A new drug, hailed as the biggest step forward in blood thinning treatment for around half a century, could benefit more than one million in the UK, researchers have said.
Trial results of dabigatran etexilate, which is marketed as Pradaxa, have shown the drug significantly reduces the risk of stroke in all patients with the heart rhythm disorder atrial fibrilation (AF).
According to the results of the trial, Pradaxa was found to be more effective than its widely used rival warfarin. Researchers also said the drug is easier to manage, reducing the likelihood of taking the wrong dose.
European regulators are expected to make a final decision in the coming months to determine how Pradaxa can be used in the country.
AF, characterised by haphazard heartbeats, is a leading risk factor for stroke and affects 1.2 million people in the UK.
Around 150,000 Britons suffer a stroke each year, 15% of which are a direct result of AF.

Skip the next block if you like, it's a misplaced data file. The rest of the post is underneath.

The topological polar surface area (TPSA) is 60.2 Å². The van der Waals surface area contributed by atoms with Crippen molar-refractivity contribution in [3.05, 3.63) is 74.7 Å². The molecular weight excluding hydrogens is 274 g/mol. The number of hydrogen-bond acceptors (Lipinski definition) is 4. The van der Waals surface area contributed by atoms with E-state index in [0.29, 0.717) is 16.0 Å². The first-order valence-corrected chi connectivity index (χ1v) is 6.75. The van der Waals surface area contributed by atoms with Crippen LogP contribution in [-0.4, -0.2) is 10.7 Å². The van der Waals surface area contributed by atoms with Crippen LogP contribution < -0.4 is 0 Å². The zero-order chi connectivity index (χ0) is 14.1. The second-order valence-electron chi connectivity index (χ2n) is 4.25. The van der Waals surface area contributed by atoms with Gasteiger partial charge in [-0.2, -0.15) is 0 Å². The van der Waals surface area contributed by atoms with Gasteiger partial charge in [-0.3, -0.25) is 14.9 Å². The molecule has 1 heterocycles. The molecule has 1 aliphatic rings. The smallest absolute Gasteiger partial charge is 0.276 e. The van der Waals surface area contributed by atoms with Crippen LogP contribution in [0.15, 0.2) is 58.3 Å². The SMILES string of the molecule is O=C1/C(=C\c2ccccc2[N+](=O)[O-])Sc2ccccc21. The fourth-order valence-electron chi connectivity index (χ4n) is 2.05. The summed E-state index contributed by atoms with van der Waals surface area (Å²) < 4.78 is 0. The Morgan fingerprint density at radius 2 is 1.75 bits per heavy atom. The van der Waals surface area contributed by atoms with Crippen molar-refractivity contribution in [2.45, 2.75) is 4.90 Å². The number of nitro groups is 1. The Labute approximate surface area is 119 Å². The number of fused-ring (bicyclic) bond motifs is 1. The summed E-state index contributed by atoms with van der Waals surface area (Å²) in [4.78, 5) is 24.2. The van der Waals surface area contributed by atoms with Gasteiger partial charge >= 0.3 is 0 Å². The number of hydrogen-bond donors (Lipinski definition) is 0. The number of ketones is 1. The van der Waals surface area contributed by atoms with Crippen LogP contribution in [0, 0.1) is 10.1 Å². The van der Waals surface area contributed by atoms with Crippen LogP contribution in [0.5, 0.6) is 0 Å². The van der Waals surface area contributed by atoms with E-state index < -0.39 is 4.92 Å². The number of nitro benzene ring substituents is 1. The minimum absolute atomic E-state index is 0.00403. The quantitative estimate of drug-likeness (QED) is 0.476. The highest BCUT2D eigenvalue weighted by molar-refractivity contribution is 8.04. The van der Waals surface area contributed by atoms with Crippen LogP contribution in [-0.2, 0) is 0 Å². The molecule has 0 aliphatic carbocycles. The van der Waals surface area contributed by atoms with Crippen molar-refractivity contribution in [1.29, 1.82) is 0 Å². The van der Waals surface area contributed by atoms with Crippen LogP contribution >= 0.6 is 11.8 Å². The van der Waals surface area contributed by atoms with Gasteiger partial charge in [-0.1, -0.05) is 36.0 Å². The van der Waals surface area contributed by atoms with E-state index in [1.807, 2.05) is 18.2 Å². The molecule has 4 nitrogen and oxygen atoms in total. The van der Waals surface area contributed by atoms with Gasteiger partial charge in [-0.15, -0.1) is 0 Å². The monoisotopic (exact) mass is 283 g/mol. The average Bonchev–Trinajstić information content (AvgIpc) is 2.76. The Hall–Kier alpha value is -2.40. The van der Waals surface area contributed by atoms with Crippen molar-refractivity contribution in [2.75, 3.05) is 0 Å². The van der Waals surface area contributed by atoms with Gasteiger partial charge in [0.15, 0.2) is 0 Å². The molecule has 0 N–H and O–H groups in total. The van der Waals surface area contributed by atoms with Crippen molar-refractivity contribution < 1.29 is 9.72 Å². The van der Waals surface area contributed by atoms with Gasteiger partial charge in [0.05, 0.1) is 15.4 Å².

The trial findings were presented at the annual scientific sessions of the American College of Cardiology in New Orleans this week.
They showed that Pradaxa reduced stroke risk by between 30% and 39% in patients with three different types of AF.
Professor Martin Cowie, from the Royal Brompton Hospital, London, said: “Every year in the UK, 20,000 people have a stroke related to atrial fibrillation, a stroke that is often devastating. It is of upmost importance that AF patients are identified and measures are taken to thin their blood. There hasn’t been a new oral anticoagulant in Europe approved for more than 50 years.
“Dabigatran etexilate could provide an invaluable option for patients suffering from all AF types.”
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